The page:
Remember the rant on how virtualizing a server is not the same as virtualizing the desktop? They are completely different technologies with completely different benefits, this holds true for the mobile devices as well.

Who cares about running multiple OSs on a phone, the key is about running isolated secure applications side by side and virtualizing the device at the driver level.

This post is actually good timing because OK Labs just recently announced SecureIT, a solution that enables the commodity of COTS hardware being utilized for secure wireless communication.



Oh that's really interesting. You know, I only thought about the mobile hypervisor in terms of multiple simultaneous VMs since that's what VMware showed on stage... but while that demo was cool, it was also maybe misleading since people (well, me) might think about that was the only use case.

But if it's really about hardware abstraction and patch management, and if OK Labs is already on 750m devices, then I guess the mobile hypervisor isn't "dead" after all. Maybe I should write that the "use case of multiple mobile OSes is dead."



I would agree if this were purely a technical issue.  

As it stands, even with the recent tax code changes there are still serious tax implications companies have to consider for employer provided cell phones.  UCLA was just fined a couple of years ago to the tune of ~$120,000 because they failed to properly account for personal use of corporate owned cell phones.  I know several colleagues that still carry two cell phones specifically to avoid any potential conflict with the IRS.

By having the ability to tie two contracts to a single device a company, or person, can indemnify themselves against being taxed for personal use of corporate assets.



Hopefully you didn't think I was blasting your article, I really wasn't.

This space is good to watch out for, especially since Intel bought McAfee and wants to make their chips superior to ARM and get in this area, this might lead to new innovations.


I’ve carried multiple devices long enough that I’ll deal with the occasional “oh, I’m on vacation, at the hospital, etc. rather than maintain the charging stand and utility belt.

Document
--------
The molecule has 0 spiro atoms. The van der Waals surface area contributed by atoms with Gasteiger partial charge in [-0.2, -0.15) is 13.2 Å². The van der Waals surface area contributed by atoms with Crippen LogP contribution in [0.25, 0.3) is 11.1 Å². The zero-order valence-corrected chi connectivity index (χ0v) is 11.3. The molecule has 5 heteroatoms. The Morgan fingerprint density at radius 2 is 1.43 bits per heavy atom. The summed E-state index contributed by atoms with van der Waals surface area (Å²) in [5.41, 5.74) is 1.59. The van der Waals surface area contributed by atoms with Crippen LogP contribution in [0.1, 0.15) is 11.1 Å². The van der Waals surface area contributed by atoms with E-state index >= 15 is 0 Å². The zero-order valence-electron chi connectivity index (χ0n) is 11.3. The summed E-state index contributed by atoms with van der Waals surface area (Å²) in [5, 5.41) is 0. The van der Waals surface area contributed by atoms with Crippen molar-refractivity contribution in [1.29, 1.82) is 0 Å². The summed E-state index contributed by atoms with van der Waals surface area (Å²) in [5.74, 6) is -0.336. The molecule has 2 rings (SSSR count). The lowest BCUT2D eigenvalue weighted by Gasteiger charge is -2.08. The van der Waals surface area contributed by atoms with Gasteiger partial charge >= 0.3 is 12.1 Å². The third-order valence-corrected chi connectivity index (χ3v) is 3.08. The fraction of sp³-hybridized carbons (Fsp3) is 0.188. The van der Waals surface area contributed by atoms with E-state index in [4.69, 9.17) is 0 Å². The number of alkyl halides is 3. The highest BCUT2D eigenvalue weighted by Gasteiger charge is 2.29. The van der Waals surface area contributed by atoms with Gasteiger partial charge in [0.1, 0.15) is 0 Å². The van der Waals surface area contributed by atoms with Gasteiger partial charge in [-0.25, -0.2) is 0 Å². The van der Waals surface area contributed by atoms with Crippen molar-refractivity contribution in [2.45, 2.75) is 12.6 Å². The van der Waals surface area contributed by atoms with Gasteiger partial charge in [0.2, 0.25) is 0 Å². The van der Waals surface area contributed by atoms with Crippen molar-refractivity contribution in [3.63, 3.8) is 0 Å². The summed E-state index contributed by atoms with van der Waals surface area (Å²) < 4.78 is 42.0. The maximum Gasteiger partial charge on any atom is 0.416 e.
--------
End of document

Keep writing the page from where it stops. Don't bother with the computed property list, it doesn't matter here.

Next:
I don’t ever expect to have a  Mr. Rogers type job (if you are under 25, you probably won’t understand this) where I can take off the wild jacket and shoes and put on the work attire and then change back before I leave my workplace.  Maybe I’m a bit unique in the grand scheme of things though.   I think I’d find it exhausting trying to be two totally different people during the day and night.  

However, I think Brian is just stirring the pot because that’s his job.  Brian, you’re a “Pot Stirrer”.  ïŠ   I do believe there’s a market for a phone hypervisor just as I believe there will be disruptive technologies beyond the blackberry, ipad, iphone, android, etc. that’ll change the end user computing landscape and once again, bring the consumer devices into the office, off the corporate book of assets but into the realm of use and productivity for the employee and employer alike.  These changes will bring challenges and struggles for control by corporate IT and the owning consumer.  A hypervisor of sorts seems like a logical solution but I don’t think it’ll be used for the same benefits as we see on the servers or desktops.  The uses cases are being developed as obstacles are discovered and security, compliance and productivity concerns are identified.  



I guess I still don't "get" how a mobile hypervisor is needed. For example, in one of Simon's posts, he talks about the value of app developers targeting the OS, but the hypervisor allowing that app (via a VM with the proper OS) to run on any device. (So it's the classic "any device, one app" advantage for the developer.) But why do we need a hypervisor for this? Isn't that killing an ant with a sledgehammer? Wouldn't this be where HTML5 or AIR or other RIA platforms would allow developers to write once / deploy everywhere without needing a hypervisor?

And then the example of how a malicious app could steal your contacts and spam them without your knowledge, that happened because users installed an app where they granted access to that information, but the app itself was malicious and did things with the info that the users weren't expecting. But again in this case, I don't understand how a hypervisor would prevent that? If I download an app that does something cool but that needs access to my contacts and email, then I'm going to give it access. And if it does something bad, then there's nothing the hypervisor can do about it, right?

Honestly the best argument I've heard so far for the multiple VMs is for the separation of work/personal billing.. although honestly by the time these things come out it might be all IP data anyway, which would be easy to sort out from the network end and wouldn't require multiple VMs.


Agreed, both HTML 5 and Air will go along way to reduce the platform diversity issues, but it will only reduce not eliminate the problems.

But neither address the security issues of user installed rougue apps  accessing enterprise data. When the goal is to place multiple personas on a single device you have to comprehensive isolation between the two. Given the almost ubiquity of OK Labs microvisor and ARM Cortex processors we have an environment that is predisposed towards the use of hypervisors as a baseline configuration.